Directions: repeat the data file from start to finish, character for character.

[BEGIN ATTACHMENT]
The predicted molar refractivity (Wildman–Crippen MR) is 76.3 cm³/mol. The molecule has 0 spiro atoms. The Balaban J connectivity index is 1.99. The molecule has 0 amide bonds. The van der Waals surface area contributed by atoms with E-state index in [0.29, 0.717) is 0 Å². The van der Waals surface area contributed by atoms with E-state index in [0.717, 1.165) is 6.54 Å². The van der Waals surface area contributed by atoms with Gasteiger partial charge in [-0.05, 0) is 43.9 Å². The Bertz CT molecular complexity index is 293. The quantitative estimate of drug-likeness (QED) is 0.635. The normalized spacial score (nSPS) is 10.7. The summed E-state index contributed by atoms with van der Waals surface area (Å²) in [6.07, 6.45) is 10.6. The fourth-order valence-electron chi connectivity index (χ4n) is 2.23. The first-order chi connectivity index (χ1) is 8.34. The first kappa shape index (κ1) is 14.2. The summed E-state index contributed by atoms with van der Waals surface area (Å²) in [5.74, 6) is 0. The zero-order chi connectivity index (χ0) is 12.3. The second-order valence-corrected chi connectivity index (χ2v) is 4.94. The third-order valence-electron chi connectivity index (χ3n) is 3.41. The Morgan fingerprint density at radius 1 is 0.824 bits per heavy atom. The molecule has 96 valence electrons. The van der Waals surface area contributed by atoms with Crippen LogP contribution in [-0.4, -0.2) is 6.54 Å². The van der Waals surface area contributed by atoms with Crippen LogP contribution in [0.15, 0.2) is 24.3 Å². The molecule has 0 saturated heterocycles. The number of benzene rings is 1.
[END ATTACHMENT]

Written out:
The predicted molar refractivity (Wildman–Crippen MR) is 76.3 cm³/mol. The molecule has 0 spiro atoms. The Balaban J connectivity index is 1.99. The molecule has 0 amide bonds. The van der Waals surface area contributed by atoms with E-state index in [0.29, 0.717) is 0 Å². The van der Waals surface area contributed by atoms with E-state index in [0.717, 1.165) is 6.54 Å². The van der Waals surface area contributed by atoms with Gasteiger partial charge in [-0.05, 0) is 43.9 Å². The Bertz CT molecular complexity index is 293. The quantitative estimate of drug-likeness (QED) is 0.635. The normalized spacial score (nSPS) is 10.7. The summed E-state index contributed by atoms with van der Waals surface area (Å²) in [6.07, 6.45) is 10.6. The fourth-order valence-electron chi connectivity index (χ4n) is 2.23. The first-order chi connectivity index (χ1) is 8.34. The first kappa shape index (κ1) is 14.2. The summed E-state index contributed by atoms with van der Waals surface area (Å²) in [5.74, 6) is 0. The zero-order chi connectivity index (χ0) is 12.3. The second-order valence-corrected chi connectivity index (χ2v) is 4.94. The third-order valence-electron chi connectivity index (χ3n) is 3.41. The Morgan fingerprint density at radius 1 is 0.824 bits per heavy atom. The molecule has 96 valence electrons. The van der Waals surface area contributed by atoms with Crippen LogP contribution in [-0.4, -0.2) is 6.54 Å². The van der Waals surface area contributed by atoms with Crippen LogP contribution in [0.15, 0.2) is 24.3 Å². The molecule has 0 saturated heterocycles. The number of benzene rings is 1.